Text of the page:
Any discussion of African youth must begin with something about Africa. It is a huge continent; a journey across it or from north to south is exciting and exhausting. Any generalizations about Africa and Africans are misleading. For most people Africa is sub-Saharan Africa. North Africa is quite distinct and separated by a vast expanse of desert. It is also primarily Arab.
Sub-Saharan Africa can be generally divided into West Africa, East Africa, and Southern Africa-with obvious subdivisions.
Those who travel in Africa and most Africans, love the continent and its countries for their natural beauty, the diversity, warmth and hospitality of cultures and peoples, for rich and varied wild life, and much more.
Africa is rich in natural resources, which all too often have been exploited, externally and internally, without benefit to common citizens.
Most Africans, and particularly its women, are hard working. A Gallup International Association found Africans, despite hardships and terrible calamities, to be the most optimistic people in the world.
War continues to rage in parts of Africa with kidnapped child soldiers, wanton rape, mutilations and killing; there are wide pockets of extreme poverty; drought, famine and disease afflict some areas, and HIV/AIDS is rampant across the continent. A wave of suicides is part of the slow trials and recovery of the genocide in Rwanda. Yet, Africans have not given up hope. According to Lydia Polgreen, who recently traveled Africa spending considerable time in war-torn Liberia and with the Sudanese refugees in Chad, and has studied the Gallup survey:
… one glance at the statistical profile of the continent’s 900 million people will tell you that Africans can expect to live the shortest lives, earn the lowest incomes and suffer some of the worst misrule on the planet. They are more likely than anyone on earth to bury their children before the age of 5, to become infected with HIV, to die from malaria and tuberculosis, to require food aid.
Yet a recent survey by Gallup International Association of 50,000 people across the world found that Africans are the most optimistic people. Asked whether 2006 would be better than 2007, 57 percent said yes. Asked if they would be more prosperous this year than last, 55 percent said yes.
These data bear out what I see all the time as I travel across sub-Saharan Africa as a correspondent: that every single day lived here, each birth, wedding, graduation, sunrise and sunset is, in ways large and small, a daily triumph of hope over experience. Hope, it seems is Africa’s most abundant harvest.
Secretary general of Gallup International that conducted the survey, Meril James, said Africa’s optimism may reflect a reality so grim that things can only get better. “There is a sense that when things can’t get worse you’ve reached rock bottom, so things must improve.” That may be true, but others point to a lively and hopeful African spirit and a deep religious faith. The Rev. Joseph Ezeugo of Immaculate Heart Parish in Onitsha, Nigeria commented: “We can find hope in faith even if there is darkness all around us.”
Africas are realistic about corruption and misrule in their governments; “8 out of 10 said ‘political leaders are dishonest’; three-quarters ‘deemed them to have too much power and responsibility’; while 7 out of 10 ‘think politicians behave unethically.'” Only 34 percent think their elections were fair. Still, along with North Americans, according to this survey, “87 percent said they believed that democracy was the best form of government for them.” Africans and Americans, by the same percentage, agree to that view above all other people in the world.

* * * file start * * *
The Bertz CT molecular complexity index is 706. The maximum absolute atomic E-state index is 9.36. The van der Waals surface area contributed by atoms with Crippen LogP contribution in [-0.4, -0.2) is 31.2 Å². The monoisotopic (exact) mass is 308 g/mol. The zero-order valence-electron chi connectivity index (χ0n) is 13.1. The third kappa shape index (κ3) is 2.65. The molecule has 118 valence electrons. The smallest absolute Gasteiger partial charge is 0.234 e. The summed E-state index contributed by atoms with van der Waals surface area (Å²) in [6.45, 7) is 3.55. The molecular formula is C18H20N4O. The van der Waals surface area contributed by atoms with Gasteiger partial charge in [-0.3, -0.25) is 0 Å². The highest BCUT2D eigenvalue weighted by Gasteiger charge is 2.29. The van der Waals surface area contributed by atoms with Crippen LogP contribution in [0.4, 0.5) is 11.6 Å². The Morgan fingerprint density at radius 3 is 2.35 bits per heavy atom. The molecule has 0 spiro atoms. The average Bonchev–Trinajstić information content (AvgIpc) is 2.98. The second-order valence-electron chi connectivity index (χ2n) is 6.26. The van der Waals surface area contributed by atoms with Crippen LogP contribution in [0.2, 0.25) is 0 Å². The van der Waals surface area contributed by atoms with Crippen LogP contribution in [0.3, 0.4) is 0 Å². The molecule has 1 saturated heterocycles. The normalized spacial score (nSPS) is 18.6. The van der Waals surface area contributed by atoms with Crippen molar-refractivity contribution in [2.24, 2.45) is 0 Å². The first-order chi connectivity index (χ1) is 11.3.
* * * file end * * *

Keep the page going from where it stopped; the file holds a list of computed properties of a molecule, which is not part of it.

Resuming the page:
Benedict Newon is a Liberian forced to join a rebel group as a young boy. Growing up, war was the only life he knew. He now lives with hundreds of other former soldiers as squatters in a huge abandoned building on the outskirts of Monrovia. Somehow even having been forced to spend his late childhood and adolescence killing, and as an unemployed 19-year old, he still dreams and believes in peace.
We are going to have jobs, water, light, and food. We are never going to see war again. Liberia is going to change. (Misery Loves Optimism in Africa, New York Times)
African youth are generally friendly, eager, curious, energetic and appreciative of outside interest, encouragement, and cooperation. They are truly the hope of Africa.
Questions for Reflection and Discussion
1. To what extent have you traveled in or studied Africa?
2. What are your thoughts, opinions and feelings about Africa’s situation in today’s world? What do you see as the cause of its many problems?
3. What do you see as the responsibility of African countries, the Organization of African States (OAS), and the African people, on the one hand, and world agencies, other countries, and workers from the outside world, on the other hand, to relieve Africa’s difficulties and work for the development of its agriculture, infrastructure and business?
1. In a globalized and “flattened” world, the woes of people and countries on earth affect all others. Besides compassion, there are reasons of self-interest that challenge us to relieve human suffering and national catastrophes.
2. Over centuries Africa has been exploited by the outside world. Still today, aid and trade come with conditions often at a disadvantage to Africans. Much, if not most, of the funds and supplies coming to Africa find their way into the hands of the rich rather than the poor who need it.
3. Africans have much to share with us and to teach us. Africa has also become a center of religious, especially Christian, faith and renewal with the youth playing a significant role.